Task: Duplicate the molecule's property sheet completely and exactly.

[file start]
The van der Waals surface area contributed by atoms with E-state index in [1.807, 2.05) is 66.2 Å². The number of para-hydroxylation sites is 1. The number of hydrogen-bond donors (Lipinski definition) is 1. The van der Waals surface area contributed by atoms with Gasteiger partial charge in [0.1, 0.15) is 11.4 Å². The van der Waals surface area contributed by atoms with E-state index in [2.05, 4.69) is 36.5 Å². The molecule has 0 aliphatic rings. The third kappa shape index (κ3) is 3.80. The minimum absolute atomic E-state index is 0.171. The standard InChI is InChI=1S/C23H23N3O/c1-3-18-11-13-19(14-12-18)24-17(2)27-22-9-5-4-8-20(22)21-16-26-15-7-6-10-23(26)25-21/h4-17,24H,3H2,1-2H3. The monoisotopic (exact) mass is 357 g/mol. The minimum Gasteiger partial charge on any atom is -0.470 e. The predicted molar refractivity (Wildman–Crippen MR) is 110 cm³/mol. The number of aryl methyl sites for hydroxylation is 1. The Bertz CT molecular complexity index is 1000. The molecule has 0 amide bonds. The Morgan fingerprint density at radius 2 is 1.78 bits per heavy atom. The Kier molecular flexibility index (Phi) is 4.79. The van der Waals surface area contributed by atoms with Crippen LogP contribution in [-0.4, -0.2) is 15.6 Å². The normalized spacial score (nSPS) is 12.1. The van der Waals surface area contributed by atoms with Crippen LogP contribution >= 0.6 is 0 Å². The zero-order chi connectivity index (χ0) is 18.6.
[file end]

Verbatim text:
The van der Waals surface area contributed by atoms with E-state index in [1.807, 2.05) is 66.2 Å². The number of para-hydroxylation sites is 1. The number of hydrogen-bond donors (Lipinski definition) is 1. The van der Waals surface area contributed by atoms with Gasteiger partial charge in [0.1, 0.15) is 11.4 Å². The van der Waals surface area contributed by atoms with E-state index in [2.05, 4.69) is 36.5 Å². The molecule has 0 aliphatic rings. The third kappa shape index (κ3) is 3.80. The minimum absolute atomic E-state index is 0.171. The standard InChI is InChI=1S/C23H23N3O/c1-3-18-11-13-19(14-12-18)24-17(2)27-22-9-5-4-8-20(22)21-16-26-15-7-6-10-23(26)25-21/h4-17,24H,3H2,1-2H3. The monoisotopic (exact) mass is 357 g/mol. The minimum Gasteiger partial charge on any atom is -0.470 e. The predicted molar refractivity (Wildman–Crippen MR) is 110 cm³/mol. The number of aryl methyl sites for hydroxylation is 1. The Bertz CT molecular complexity index is 1000. The molecule has 0 amide bonds. The Morgan fingerprint density at radius 2 is 1.78 bits per heavy atom. The Kier molecular flexibility index (Phi) is 4.79. The van der Waals surface area contributed by atoms with Crippen LogP contribution in [-0.4, -0.2) is 15.6 Å². The normalized spacial score (nSPS) is 12.1. The van der Waals surface area contributed by atoms with Crippen LogP contribution >= 0.6 is 0 Å². The zero-order chi connectivity index (χ0) is 18.6.